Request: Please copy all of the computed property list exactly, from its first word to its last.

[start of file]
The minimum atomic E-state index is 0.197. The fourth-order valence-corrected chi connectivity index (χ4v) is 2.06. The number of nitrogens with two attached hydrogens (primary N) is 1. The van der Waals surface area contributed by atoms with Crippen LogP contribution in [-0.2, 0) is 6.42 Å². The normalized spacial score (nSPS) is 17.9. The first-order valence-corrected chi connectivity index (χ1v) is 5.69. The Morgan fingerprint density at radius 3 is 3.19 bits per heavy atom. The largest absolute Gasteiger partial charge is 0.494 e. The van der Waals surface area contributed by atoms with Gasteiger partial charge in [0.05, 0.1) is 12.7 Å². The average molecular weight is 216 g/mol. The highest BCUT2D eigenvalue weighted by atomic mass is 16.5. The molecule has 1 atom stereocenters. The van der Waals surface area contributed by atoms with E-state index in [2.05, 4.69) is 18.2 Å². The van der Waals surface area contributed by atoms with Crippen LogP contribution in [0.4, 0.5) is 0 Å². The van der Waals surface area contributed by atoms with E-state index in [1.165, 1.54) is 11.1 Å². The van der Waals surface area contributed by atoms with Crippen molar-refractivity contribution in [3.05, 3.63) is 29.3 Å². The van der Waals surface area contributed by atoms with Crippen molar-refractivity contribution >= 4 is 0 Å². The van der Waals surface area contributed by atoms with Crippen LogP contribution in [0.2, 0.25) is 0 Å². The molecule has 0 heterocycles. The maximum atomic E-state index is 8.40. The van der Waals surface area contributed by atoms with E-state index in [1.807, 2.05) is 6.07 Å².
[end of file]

The minimum atomic E-state index is 0.197. The fourth-order valence-corrected chi connectivity index (χ4v) is 2.06. The number of nitrogens with two attached hydrogens (primary N) is 1. The van der Waals surface area contributed by atoms with Crippen LogP contribution in [-0.2, 0) is 6.42 Å². The normalized spacial score (nSPS) is 17.9. The first-order valence-corrected chi connectivity index (χ1v) is 5.69. The Morgan fingerprint density at radius 3 is 3.19 bits per heavy atom. The largest absolute Gasteiger partial charge is 0.494 e. The van der Waals surface area contributed by atoms with Gasteiger partial charge in [0.05, 0.1) is 12.7 Å². The average molecular weight is 216 g/mol. The highest BCUT2D eigenvalue weighted by atomic mass is 16.5. The molecule has 1 atom stereocenters. The van der Waals surface area contributed by atoms with E-state index in [2.05, 4.69) is 18.2 Å². The van der Waals surface area contributed by atoms with Crippen LogP contribution in [0.4, 0.5) is 0 Å². The van der Waals surface area contributed by atoms with E-state index in [1.165, 1.54) is 11.1 Å². The van der Waals surface area contributed by atoms with Crippen molar-refractivity contribution in [3.05, 3.63) is 29.3 Å². The van der Waals surface area contributed by atoms with Crippen molar-refractivity contribution >= 4 is 0 Å². The van der Waals surface area contributed by atoms with Crippen LogP contribution in [0.2, 0.25) is 0 Å². The molecule has 0 heterocycles. The maximum atomic E-state index is 8.40. The van der Waals surface area contributed by atoms with E-state index in [1.807, 2.05) is 6.07 Å².